Reading for Pleasure
At Harpenden Academy we recognise the relationship between attainment in and enjoyment of reading. We aim to develop positive attitudes towards reading and foster a love of books through the school’s enthusiastic reading culture. As a school we take specific action to ensure we are equipping pupils with the skills to become readers and to ensure reading is promoted as a high-value activity. We use the several strategies detailed in this report to organise reading for pleasure and support Harpenden Academy pupils in becoming confident, keen and capable readers.
In order to teach reading effectively, staff need to have the necessary knowledge and skills. Our monitoring cycle and staff self-review identifies areas of strength and weakness in teaching and these are addressed through whole school CPD; targeted ‘courses’ for individuals and further peer to peer support to share good practice. We use in-house expertise as much as possible to share good practice.
The structured, systematic teaching of phonics taught 4 days per week in Reception and KS1 using Read Write inc ensures staff are equipped to cover all areas of phonics successfully. We use data analysis to identify areas of need and regularly review, and where necessary adjust, class and catch-up provision.
Teaching the Reading Curriculum
Our data analysis identifies pupils who have fallen or who are at risk of falling behind in their reading and interventions are put in place. These are either small teaching groups in addition to classroom provision or specific strategies used within whole class teaching to help accelerate progress. Half termly pupil progress review meetings between Senior Leaders and class teachers judge the impact of interventions and groupings are amended or teaching support redeployed according to need. We acknowledge that reading enjoyment and reading achievement are interdependent, so identification of need is key to ensuring all our pupils can participate fully in the reading curriculum.
Vocabulary development is recognised as a priority, so teachers use all available opportunities to clarify and extend pupils’ understanding of new words. Guided reading sessions are a prime opportunity to do this but new subject vocabulary is also introduced in science, maths and topic lessons. In the early years, pupils’ vocabulary extension is planned for within focus activities.
We recognise the need to increase pupils’ reading stamina and their independence, so pupils are given opportunities to read alone, silently, and as they reach KS2 also to complete ‘read and respond’ exercises to test their comprehension. They learn to make choices about what to read using the selection of books in the class ‘book box’ and from the Library.
Throughout school, teachers read aloud to their classes several times a week. We value reading aloud and hearing books read and recognise that sharing a text is a special time which should be guarded despite the time pressures of the curriculum.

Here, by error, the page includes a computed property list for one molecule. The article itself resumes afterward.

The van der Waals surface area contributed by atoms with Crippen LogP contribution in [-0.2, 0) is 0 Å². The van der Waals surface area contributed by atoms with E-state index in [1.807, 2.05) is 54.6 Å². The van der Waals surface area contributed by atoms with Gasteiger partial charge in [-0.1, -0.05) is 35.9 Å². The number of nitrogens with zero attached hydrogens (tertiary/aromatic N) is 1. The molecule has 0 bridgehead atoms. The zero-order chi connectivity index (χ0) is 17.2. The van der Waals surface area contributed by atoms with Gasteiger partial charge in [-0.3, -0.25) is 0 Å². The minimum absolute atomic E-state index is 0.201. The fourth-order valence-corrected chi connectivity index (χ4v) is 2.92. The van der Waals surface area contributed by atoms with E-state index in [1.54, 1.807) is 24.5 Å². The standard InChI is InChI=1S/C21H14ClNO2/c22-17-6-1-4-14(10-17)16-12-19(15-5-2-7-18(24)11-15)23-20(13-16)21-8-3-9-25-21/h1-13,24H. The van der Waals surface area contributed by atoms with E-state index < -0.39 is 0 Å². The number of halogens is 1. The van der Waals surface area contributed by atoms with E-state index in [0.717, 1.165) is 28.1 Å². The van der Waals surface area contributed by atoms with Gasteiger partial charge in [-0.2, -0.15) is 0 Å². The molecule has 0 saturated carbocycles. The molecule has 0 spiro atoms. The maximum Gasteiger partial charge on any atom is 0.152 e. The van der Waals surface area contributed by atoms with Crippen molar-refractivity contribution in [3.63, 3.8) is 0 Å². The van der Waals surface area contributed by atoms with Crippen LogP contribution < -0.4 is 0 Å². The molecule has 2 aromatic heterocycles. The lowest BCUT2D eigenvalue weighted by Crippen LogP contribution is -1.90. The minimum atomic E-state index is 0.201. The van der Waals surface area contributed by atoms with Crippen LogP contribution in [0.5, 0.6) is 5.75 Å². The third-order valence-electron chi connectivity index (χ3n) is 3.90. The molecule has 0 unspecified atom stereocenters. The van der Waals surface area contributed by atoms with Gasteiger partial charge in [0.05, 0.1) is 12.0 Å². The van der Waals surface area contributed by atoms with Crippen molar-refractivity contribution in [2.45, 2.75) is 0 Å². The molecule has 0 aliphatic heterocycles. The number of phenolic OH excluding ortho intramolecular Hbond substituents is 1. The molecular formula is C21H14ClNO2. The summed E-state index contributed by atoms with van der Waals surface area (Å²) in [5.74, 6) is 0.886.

Developing the Reading Environment
Each class in Reception and KS1 has its own book corner containing a range of reading materials. Each day, time is allocated for pupils to select books read in a ‘cosy corner’ or in other shared school spaces for example the outdoor garden. Our pupils enjoy reading together and can regularly be witnessed reading play-scripts aloud or sharing a big book with a friend.
The school library is a resource used by all classes, but is currently under development due to the move. The aim is that the school library can be used as a reference library to support teaching and learning in cross-curricular topic and subjects such as science, history and food technology. The school is designed, with large areas of open areas, like the library so it can increasingly be used for independent research, particularly as pupils move into upper Key Stage 2. We want pupils be involved in running the library so once restocking and cataloguing has taken place, Junior Librarians will be nominated and trained.
Corridor and classroom displays regularly show pupils work associated with key texts or authors e.g. Horrid Henry or Roald Dahl. This not only shows and celebrates what pupils have learnt but also extends the pupils’ knowledge of authors and ‘must reads’.
Reading is promoted and utilised in all subject areas, whether this be on-screen reading as part of topic research; keeping up to date by reading child friendly websites; or using information books to extend knowledge in a range of subject areas.
Adults in school are the pupils’ role models, so we demonstrate that we are readers by sharing with pupils what we are currently reading. Teachers and other adults talk enthusiastically about reading and weave their love of reading into assemblies and presentations. Authors and poets are invited into school and work with year groups.
Classes visit the local library to encourage membership and good habits outside school time.
Our families support pupils by reading with or to them each day, either after or before school, and signing their reading diaries. They are informed about pupils’ reading levels and of course attend Parents’ Evenings and school events to find out about the reading curriculum.
We know that we can do more to inform parents about and involve parents in reading for pleasure, so we use parent workshops to help parents learn about the methods we use.
Raising pupils’ attainment in reading is a priority for every member of the school staff as is developing a love of reading. In the knowledge that excellence and enjoyment are reciprocal processes, we strive to enhance and support children’s reading, so Harpenden Academy pupils love to read because they can read.